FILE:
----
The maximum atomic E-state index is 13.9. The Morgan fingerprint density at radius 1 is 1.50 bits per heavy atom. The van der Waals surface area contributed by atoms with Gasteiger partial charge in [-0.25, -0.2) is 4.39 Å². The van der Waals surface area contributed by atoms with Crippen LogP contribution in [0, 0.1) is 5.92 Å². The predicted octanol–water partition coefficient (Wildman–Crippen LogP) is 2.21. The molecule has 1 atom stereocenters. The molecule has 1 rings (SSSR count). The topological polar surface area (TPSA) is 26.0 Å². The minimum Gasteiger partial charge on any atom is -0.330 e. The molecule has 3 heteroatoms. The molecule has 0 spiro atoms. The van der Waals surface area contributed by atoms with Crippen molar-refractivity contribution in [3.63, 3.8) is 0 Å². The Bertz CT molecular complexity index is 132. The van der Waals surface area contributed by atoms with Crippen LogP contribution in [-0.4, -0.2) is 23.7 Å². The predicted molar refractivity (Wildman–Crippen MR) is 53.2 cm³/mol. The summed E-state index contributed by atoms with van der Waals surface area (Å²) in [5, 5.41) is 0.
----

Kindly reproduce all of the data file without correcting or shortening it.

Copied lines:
The maximum atomic E-state index is 13.9. The Morgan fingerprint density at radius 1 is 1.50 bits per heavy atom. The van der Waals surface area contributed by atoms with Gasteiger partial charge in [-0.25, -0.2) is 4.39 Å². The van der Waals surface area contributed by atoms with Crippen LogP contribution in [0, 0.1) is 5.92 Å². The predicted octanol–water partition coefficient (Wildman–Crippen LogP) is 2.21. The molecule has 1 atom stereocenters. The molecule has 1 rings (SSSR count). The topological polar surface area (TPSA) is 26.0 Å². The minimum Gasteiger partial charge on any atom is -0.330 e. The molecule has 3 heteroatoms. The molecule has 0 spiro atoms. The van der Waals surface area contributed by atoms with Crippen molar-refractivity contribution in [3.63, 3.8) is 0 Å². The Bertz CT molecular complexity index is 132. The van der Waals surface area contributed by atoms with Crippen LogP contribution in [-0.4, -0.2) is 23.7 Å². The predicted molar refractivity (Wildman–Crippen MR) is 53.2 cm³/mol. The summed E-state index contributed by atoms with van der Waals surface area (Å²) in [5, 5.41) is 0.